Fire Expert Witness Testimony Allowed

Plaintiff filed suit against the defendant related to a fire that broke out in a vacant vacation home.  Plaintiff hired a Fire Expert Witness to provide testimony.  Defendant filed a motion to exclude this expert from testifying.  The court denied the motion to exclude.

Facts: This case (State Farm Fire & Casualty Company v. IDC Management Company – United States District Court – Middle District of Pennsylvania – October 25th, 2019) involves a claim of property damage which arose from a fire in June 2017 that happened in a vacant vacation home in Pennsylvania.  The fire allegedly happened after the house had been cleaned. The plaintiff has hired Robert Buckley (Fire Expert Witness) to provide expert testimony.  The defendant has filed a motion to exclude this expert from testifying.

Discussion:  The defendant argues that Robert Buckley’s testimony that the fire was caused by an employee of the defendant disposing smoking material into mulch underneath the front porch of the building is speculative and should be excluded.  The defendant argues that Buckley bases his opinion on unsupported speculation.  The defendant grounds its argument on the fact that there are alternative possibilities as to the cause of the fire.  The defendant notes that Buckley can’t eliminate neighborhood fireworks, debris blown from a nearby fire, or smoking materials from someone else walking near the property as possible causes of the fire.

The defendant claims that Buckley “has no idea what happened” at the house during the four hour window between when the defendant finished cleaning and when the fire occurred.  The defendant also states that Buckley’s inability to eliminate alternative possibilities of the fire means that his opinion is speculation and conjecture.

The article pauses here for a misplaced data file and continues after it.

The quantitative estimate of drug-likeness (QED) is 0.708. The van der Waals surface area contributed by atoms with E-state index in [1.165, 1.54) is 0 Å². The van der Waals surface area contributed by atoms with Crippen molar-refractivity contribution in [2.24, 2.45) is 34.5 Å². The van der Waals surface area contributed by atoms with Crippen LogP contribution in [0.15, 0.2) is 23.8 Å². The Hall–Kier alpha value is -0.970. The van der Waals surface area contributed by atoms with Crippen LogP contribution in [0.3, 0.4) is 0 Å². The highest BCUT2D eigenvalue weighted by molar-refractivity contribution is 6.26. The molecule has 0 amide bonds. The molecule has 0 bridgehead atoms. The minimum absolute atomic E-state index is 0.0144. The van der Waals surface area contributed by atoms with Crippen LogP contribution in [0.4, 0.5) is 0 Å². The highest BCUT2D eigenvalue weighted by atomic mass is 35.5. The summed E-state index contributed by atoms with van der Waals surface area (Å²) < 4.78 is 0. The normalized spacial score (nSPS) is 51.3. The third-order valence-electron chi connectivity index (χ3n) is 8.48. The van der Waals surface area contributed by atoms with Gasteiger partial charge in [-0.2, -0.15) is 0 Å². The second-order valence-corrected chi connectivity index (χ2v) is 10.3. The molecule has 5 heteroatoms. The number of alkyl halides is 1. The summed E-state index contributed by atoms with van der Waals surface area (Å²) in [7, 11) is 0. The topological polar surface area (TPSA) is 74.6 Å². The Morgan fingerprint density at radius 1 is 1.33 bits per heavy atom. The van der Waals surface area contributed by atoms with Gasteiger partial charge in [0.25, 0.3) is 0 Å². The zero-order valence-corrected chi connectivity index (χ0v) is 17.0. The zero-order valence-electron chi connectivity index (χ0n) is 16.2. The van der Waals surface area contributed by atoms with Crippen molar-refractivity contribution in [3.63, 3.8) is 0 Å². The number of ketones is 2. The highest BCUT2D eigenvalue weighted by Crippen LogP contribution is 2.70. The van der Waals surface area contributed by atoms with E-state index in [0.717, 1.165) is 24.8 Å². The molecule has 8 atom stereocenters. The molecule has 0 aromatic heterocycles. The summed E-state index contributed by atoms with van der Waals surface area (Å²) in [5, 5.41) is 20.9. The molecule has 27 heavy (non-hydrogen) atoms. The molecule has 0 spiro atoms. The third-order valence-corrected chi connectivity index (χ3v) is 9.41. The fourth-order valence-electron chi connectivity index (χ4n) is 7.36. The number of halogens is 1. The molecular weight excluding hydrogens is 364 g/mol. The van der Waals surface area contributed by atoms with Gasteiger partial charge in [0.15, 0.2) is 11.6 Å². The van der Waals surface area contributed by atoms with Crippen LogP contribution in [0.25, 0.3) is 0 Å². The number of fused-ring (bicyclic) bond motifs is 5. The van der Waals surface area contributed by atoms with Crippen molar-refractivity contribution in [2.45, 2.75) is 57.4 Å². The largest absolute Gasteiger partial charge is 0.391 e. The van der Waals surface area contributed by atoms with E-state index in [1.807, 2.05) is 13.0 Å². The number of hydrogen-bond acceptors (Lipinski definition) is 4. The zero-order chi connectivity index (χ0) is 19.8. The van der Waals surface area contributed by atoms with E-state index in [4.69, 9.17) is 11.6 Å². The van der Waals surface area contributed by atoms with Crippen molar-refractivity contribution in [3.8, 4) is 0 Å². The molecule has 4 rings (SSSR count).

The court opines that, considering the methods that Buckley used in developing his opinion as to the cause of the fire, he had good grounds for his belief and does not turn to speculation and conjecture.  The court notes that Buckley is able to identify the first fuel ignited and has enough evidence to support his theory that an employee of the defendant started the fire.

The court notes that Buckley uses physical evidence and logical reasoning to come up with a theory as to the cause of the fire.  The court notes that he also employs circumstantial evidence, and employs logical reasoning.  In addition, he connects the physical evidence and the circumstantial evidence to come up with “the most probable cause.”

In addition, the court notes that Buckley also addressed alternative causes, in which he gave an explanation in ruling out these alternative causes.

Also, the court opines that Buckley’s testimony is helpful to the jury in determining the cause of the fire.  Last the court notes that it is up to the jury to determine the weight and credibility of Buckley’s testimony.

Conclusion: The motion to exclude the expert witness testimony of Robert Buckley is denied.